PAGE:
Ninth Circuit Finds “The Herbal Chef” Is Generic and Denies Trademark Protection

Ninth Circuit Finds “The Herbal Chef” Is Generic and Denies Trademark Protection

On Tuesday, the Ninth Circle Court of Appeals settled an appeal from The Herbal Chef, LLC (“THC”), ruling that the words “The Herbal Chef” did not qualify for trademark protection. The brief memorandum upheld the summary judgment of the Central District Court Judge Andre Birotte Jr. in favor of the defendant AFG Distribution, Inc. (“AFG”) in March 2020.

Some background information: THC is a Californian company that has been providing private dining and catering services using cannabis and other herbs since 2014. THC also raises awareness of cannabis education in the food and beverage industry. AFG is a North Carolina company that sells cooking products, some under the Herbal Chef brand. It goes without saying that THC and AFG are two very different types of companies.

Interestingly, AFG was recognized by the USPTO in September 2016 as the “Herbal Chef” brand for certain product classes such as baking molds, pot holders, coasters (class 21) and electric kitchen machines (class 7). A year later, THC filed its own trademark application for the “THE HERBAL CHEF” brand for the preparation of meals, catering services and private meals (Class 43), as the company had started to use THE HERBAL CHEF brand in August 2015 Trade to use. The USPTO denied the plaintiff’s motion. In its rejection, the USPTO wrote: “Registration is refused because the trademark applied for merely describes a feature, characteristic, function, quality, component, purpose or use of the applicant’s services.”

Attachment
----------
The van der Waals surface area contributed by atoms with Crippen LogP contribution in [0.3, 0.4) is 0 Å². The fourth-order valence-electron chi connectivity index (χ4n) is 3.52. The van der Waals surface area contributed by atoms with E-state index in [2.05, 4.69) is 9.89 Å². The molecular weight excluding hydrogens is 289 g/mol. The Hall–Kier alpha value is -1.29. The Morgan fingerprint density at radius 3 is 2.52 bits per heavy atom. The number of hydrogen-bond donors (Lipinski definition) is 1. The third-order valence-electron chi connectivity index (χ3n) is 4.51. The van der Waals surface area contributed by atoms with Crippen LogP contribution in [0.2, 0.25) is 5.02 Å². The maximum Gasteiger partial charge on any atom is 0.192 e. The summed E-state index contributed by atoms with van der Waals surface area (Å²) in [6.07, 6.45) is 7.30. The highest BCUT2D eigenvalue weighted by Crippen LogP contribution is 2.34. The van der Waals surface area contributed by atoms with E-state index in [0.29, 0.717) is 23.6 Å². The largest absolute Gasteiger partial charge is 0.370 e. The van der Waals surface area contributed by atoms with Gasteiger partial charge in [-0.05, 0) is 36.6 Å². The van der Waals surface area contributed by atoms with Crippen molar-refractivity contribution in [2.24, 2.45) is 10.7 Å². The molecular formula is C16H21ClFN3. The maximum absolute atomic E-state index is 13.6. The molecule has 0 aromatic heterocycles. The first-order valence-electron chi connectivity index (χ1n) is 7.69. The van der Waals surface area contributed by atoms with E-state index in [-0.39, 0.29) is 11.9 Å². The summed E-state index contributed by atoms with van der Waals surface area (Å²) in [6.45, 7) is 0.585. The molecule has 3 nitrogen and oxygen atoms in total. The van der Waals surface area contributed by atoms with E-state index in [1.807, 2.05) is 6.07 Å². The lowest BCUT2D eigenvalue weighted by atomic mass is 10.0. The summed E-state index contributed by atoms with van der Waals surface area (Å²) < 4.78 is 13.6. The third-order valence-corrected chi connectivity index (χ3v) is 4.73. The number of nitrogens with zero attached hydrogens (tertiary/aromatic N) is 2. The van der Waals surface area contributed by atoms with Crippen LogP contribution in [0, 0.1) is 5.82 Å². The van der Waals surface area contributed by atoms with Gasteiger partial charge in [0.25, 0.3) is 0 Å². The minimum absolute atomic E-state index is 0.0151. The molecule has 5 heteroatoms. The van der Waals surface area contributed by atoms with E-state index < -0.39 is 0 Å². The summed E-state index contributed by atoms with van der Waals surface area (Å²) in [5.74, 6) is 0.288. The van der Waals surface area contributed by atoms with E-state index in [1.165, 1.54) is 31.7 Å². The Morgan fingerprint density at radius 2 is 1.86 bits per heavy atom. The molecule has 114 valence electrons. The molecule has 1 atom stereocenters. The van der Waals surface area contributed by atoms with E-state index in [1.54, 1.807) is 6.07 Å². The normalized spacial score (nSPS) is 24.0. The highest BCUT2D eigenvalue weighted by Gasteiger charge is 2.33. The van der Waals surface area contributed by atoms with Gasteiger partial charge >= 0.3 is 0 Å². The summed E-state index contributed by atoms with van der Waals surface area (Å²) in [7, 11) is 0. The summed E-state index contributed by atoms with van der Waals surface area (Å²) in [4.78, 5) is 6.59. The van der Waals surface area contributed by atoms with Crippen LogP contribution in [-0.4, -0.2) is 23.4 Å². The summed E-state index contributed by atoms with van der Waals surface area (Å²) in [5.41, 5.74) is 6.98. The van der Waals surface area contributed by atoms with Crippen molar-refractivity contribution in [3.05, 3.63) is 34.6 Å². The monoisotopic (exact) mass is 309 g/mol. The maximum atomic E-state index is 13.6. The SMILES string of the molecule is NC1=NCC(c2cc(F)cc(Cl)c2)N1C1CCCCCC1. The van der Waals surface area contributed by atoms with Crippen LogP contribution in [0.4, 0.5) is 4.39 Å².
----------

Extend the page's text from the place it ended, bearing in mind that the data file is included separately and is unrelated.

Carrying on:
THC filed a lawsuit against AFG alleging that its Herbal Chef line of products violated the Herbal Chef brand. The AGF filed a motion for a summary of the verdict fairly quickly, asking Judge Birotte to dismiss the THC case. She argued that THE HERBAL CHEF brand was “generic” and therefore not eligible for trademark protection. THC filed an objection and argued that the brand was “convincing / suggestive” and therefore automatically entitled to brand protection. Since THC does not have a registered trademark, the burden of proof is higher.

Here’s the overview: Brands are divided into one of five categories of increasing “distinctiveness”: (1) general, (2) descriptive, (3) suggestive, (4) arbitrary, or (5) imaginative. For the purposes of this case, the first three categories are broken down as follows:

  • “Generic” brands are of no particular quality and therefore have no claim to trademark protection.
  • “Descriptive” marks describing the properties or characteristics of a product may “only be registered if the owner of the mark proves that the mark has acquired distinctive character through secondary meaning”. An example of a “secondary meaning” is Apple – people obviously realize that this refers to something other than an apple and that it is specific to a computer brand.
  • “Suggestive” trademarks identify the source of a product and are entitled to automatic protection.

Judge Birotte noted that THC did not show that THE HERBAL CHEF brand was non-descriptive and that no secondary meaning was identified (or at least proven). He also referred to the results of the USPTO when it refused trademark application for THC:

“As permitted by the Ninth Electric Circuit and in the absence of evidence to the contrary from the plaintiff, this court finds the USPTO’s classification decision convincing and also comes to the conclusion that the brand THE HERBAL CHEF ‘only describes a feature, a property, a function, a quality or an ingredient , Purpose or use of the applicant’s services. “The brand THE HERBAL CHEF means that the plaintiff primarily provides its customers with a cook“ who specializes in cooking with infused marijuana ”.

The Ninth Circle agreed, adding that the alleged brand of THC does not become suggestive just because it offers goods and services in addition to cooking with cannabis. At the end of the day, the appellate judges found the dictionary definitions of “herb” (including a slang term for marijuana) and “cook” directly describing the services of THC (cooking with marijuana).

The lesson for our readers is this: Use these decisions to educate your business and marketing strategies, especially about the scope of goods or services that can be protected under a trademark. Here’s a great post on it, which also has relevant links to other posts and cases we’ve covered in the past.